Jewish tour of S.F. features stop at dilapidated ex-synagogue

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Even in daylight, walking into the defunct Bush Street Synagogue feels much like entering a haunted house.

Dirt and moss cover the front of the once-elegant, long-neglected building near Japantown. Grass growing on the roof hangs over the front of the two-story structure. Steep, creaky stairs lead into a narrow hallway and a dark, musty sanctuary filled with discarded bicycles, tires and shopping carts. Rusty brown water stains mark the interior walls and ceiling.

Yet the dilapidated building was a highlight of the recent tour of San Francisco Jewish history taken by 40 visitors here for the American Jewish Historical Society's annual conference.

Sue and Felix Warburg, who own San Francisco Jewish Landmarks Tours, led the three-hour bus excursion through the city. The tour headed to the Judah L. Magnes Museum and the East Bay later in the day.

Before visiting the former synagogue, the Warburgs pointed out city institutions created with the help of or named for Jews. They include the San Francisco Zoo, Steinhart Aquarium, Stern Grove, Golden Gate Bridge, San Francisco Chronicle, M.H. de Young Museum and the Holocaust memorial outside the Palace of the Legion of Honor.

As they pointed out the sights, the couple rattled off the names of Jews who helped build the city, many of whom flocked to the area after the Gold Rush of 1849. Sue Warburg, herself, has a stake in that era. Her greatgrandfather was among the Gold Rush trailblazers.

The most renowned San Francisco Jewish pioneer, of course, was Levi Strauss. Born in a Bavarian village, the young entrepreneur arrived by ship in 1853 and within a few years opened a dry-goods business. In 1872, he patented copper rivets for the jeans that made him famous.

Though Strauss is better known, Adolph Sutro is arguably the Jewish pioneer who contributed the most to the city's history. Mount Sutro, Sutro Heights Park and the state-owned Sutro Library still bear his name.

"He was really quite a Renaissance man in many ways," Sue Warburg told the visitors.

Sutro was born in Alsace-Lorraine and immigrated to the city in 1850. He became a millionaire as an engineer in the booming mining business. An interest in botany led him to start buying thousands of acres of sand dunes in the 1880s and finally owning one-twelfth of what is now San Francisco.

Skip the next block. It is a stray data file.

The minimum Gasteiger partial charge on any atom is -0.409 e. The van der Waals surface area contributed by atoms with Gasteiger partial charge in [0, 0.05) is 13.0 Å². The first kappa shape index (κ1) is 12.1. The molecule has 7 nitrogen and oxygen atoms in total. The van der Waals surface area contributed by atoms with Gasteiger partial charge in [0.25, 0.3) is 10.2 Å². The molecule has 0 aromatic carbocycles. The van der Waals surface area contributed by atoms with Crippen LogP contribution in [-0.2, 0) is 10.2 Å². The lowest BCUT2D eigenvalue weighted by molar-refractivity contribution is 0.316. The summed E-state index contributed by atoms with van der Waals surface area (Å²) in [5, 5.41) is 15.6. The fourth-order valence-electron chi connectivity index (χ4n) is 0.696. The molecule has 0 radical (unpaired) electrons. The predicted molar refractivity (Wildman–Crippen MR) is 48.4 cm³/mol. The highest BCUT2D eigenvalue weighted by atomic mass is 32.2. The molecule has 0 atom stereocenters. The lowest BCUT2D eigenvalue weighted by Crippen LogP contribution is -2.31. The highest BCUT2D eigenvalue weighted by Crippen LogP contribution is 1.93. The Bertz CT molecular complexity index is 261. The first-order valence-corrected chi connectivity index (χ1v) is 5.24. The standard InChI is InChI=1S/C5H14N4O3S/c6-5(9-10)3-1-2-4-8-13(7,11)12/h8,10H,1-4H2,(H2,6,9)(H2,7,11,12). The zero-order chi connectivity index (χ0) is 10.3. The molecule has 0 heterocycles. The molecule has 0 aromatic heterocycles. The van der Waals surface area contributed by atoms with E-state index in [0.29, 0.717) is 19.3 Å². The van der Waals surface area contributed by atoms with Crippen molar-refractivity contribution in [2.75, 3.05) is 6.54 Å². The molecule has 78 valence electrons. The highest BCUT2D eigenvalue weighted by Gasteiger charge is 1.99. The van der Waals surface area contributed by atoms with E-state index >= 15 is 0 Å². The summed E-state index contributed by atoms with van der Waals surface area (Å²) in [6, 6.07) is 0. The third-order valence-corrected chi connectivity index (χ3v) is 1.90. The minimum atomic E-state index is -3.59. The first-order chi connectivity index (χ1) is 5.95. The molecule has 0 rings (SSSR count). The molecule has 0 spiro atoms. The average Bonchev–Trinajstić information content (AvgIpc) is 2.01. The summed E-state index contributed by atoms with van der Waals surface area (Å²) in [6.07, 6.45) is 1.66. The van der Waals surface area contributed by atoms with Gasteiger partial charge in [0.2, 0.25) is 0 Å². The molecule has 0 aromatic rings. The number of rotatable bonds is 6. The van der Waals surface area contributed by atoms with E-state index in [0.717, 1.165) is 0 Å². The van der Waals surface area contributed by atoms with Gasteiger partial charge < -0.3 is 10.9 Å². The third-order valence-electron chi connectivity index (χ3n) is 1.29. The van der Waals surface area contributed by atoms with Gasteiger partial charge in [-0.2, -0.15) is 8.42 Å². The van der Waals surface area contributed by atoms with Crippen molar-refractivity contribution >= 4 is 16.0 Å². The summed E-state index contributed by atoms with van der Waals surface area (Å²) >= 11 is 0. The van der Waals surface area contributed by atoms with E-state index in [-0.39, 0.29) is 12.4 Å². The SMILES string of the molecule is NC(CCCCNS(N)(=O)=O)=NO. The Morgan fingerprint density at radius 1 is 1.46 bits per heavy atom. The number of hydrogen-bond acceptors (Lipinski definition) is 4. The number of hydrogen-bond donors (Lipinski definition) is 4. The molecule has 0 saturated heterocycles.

"Everybody thought he was totally nuts," said Sue Warburg.

Sutro, however, found a way to tunnel for fresh water underneath the dunes. He planted trees and developed the western side of the city. In 1896, he built the opulent Sutro Baths with its six swimming pools, at the northern tip of what is now Ocean Beach.

San Francisco Jews have also been trailblazers in politics. Now home of one of the state's two Jewish Democratic senators, the city was also the residence of the country's first Jewish congresswoman. Florence Prag Kahn, who grew up in the city, was a Republican member of the House of Representatives from 1924 to 1936.

Jewish presence in the city's history, though, didn't translate into strong religious observance or distinct communities.

"Life here has been assimilated," Sue Warburg said bluntly.

Though some argue that there's never been a Jewish neighborhood in the city, the Warburgs said Jewish communities existed in the outer Richmond district earlier this century and near Japantown in the 1890s.

"Now we have no real Jewish ethnic area in San Francisco," she added.

The former Bush Street Synagogue near the corner of Laguna Street is a remnant of one Jewish area.

The only sign that the structure ever hosted Shabbat services is a small plaque in the lower right corner of the building's front. The Hebrew inscription bears the name of the congregation, Ohabai Shalome, or Lovers of Peace.

Built in 1895, the redwood building survived both the 1906 and 1989 earthquakes. For many years, Felix Warburg said, the structure housed a "more conservative" though still Reform congregation that broke off from Congregation Emanu-El in 1863. Ohabai Shalome disbanded in 1934 and sold its building.

A large, circular sign on the exterior now reads "San Francisco Go Club." Until recently, players of the popular Japanese strategy game had rented a top-floor room for 60 years.

The long-neglected building still maintains a few remnants of its previous charm. The sturdy pews in the sanctuary are original, as are their purple seat cushions filled with horse hair. The acoustics of the sanctuary remain excellent. Though covered with plywood, the stained-glass windows are still intact.

For several years, the Warburgs along with the local arts community have been trying to raise the money to renovate the synagogue and create a performing arts center.

Regardless of the structure's fate, Felix Warburg said one scenario is certain: "The future of the building is not as a synagogue."